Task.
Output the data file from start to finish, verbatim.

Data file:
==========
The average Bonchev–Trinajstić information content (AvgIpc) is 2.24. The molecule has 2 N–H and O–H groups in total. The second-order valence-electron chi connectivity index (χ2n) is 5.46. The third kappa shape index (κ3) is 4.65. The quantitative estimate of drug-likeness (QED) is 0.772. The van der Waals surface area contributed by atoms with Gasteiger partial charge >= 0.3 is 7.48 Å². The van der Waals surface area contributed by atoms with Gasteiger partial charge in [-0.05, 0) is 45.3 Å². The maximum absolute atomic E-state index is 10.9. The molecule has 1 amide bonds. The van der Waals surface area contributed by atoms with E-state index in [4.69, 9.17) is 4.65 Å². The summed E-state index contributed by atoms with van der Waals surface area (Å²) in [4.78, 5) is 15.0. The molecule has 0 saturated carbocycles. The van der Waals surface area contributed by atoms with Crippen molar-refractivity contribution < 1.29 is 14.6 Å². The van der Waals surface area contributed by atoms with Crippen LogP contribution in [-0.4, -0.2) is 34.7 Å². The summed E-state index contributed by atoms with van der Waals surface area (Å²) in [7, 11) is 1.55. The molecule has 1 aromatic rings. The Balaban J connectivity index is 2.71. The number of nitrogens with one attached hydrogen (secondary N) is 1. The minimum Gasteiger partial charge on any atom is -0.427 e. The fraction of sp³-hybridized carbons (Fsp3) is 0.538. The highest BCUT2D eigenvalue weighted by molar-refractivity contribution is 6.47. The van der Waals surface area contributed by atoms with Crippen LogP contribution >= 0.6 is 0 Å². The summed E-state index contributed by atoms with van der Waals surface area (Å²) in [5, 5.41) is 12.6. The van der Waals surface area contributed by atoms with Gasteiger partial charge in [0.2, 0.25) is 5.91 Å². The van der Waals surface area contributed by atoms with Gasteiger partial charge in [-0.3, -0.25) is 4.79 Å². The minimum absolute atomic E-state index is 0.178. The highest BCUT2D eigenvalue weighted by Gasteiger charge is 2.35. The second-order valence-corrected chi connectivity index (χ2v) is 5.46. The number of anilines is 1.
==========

The average Bonchev–Trinajstić information content (AvgIpc) is 2.24. The molecule has 2 N–H and O–H groups in total. The second-order valence-electron chi connectivity index (χ2n) is 5.46. The third kappa shape index (κ3) is 4.65. The quantitative estimate of drug-likeness (QED) is 0.772. The van der Waals surface area contributed by atoms with Gasteiger partial charge >= 0.3 is 7.48 Å². The van der Waals surface area contributed by atoms with Gasteiger partial charge in [-0.05, 0) is 45.3 Å². The maximum absolute atomic E-state index is 10.9. The molecule has 1 amide bonds. The van der Waals surface area contributed by atoms with E-state index in [4.69, 9.17) is 4.65 Å². The summed E-state index contributed by atoms with van der Waals surface area (Å²) in [4.78, 5) is 15.0. The molecule has 0 saturated carbocycles. The van der Waals surface area contributed by atoms with Crippen molar-refractivity contribution < 1.29 is 14.6 Å². The van der Waals surface area contributed by atoms with Crippen LogP contribution in [-0.4, -0.2) is 34.7 Å². The summed E-state index contributed by atoms with van der Waals surface area (Å²) in [7, 11) is 1.55. The molecule has 1 aromatic rings. The Balaban J connectivity index is 2.71. The number of nitrogens with one attached hydrogen (secondary N) is 1. The minimum Gasteiger partial charge on any atom is -0.427 e. The fraction of sp³-hybridized carbons (Fsp3) is 0.538. The highest BCUT2D eigenvalue weighted by molar-refractivity contribution is 6.47. The van der Waals surface area contributed by atoms with Crippen LogP contribution >= 0.6 is 0 Å². The summed E-state index contributed by atoms with van der Waals surface area (Å²) in [5, 5.41) is 12.6. The van der Waals surface area contributed by atoms with Gasteiger partial charge in [0.2, 0.25) is 5.91 Å². The van der Waals surface area contributed by atoms with Gasteiger partial charge in [-0.3, -0.25) is 4.79 Å². The minimum absolute atomic E-state index is 0.178. The highest BCUT2D eigenvalue weighted by Gasteiger charge is 2.35. The second-order valence-corrected chi connectivity index (χ2v) is 5.46. The number of anilines is 1.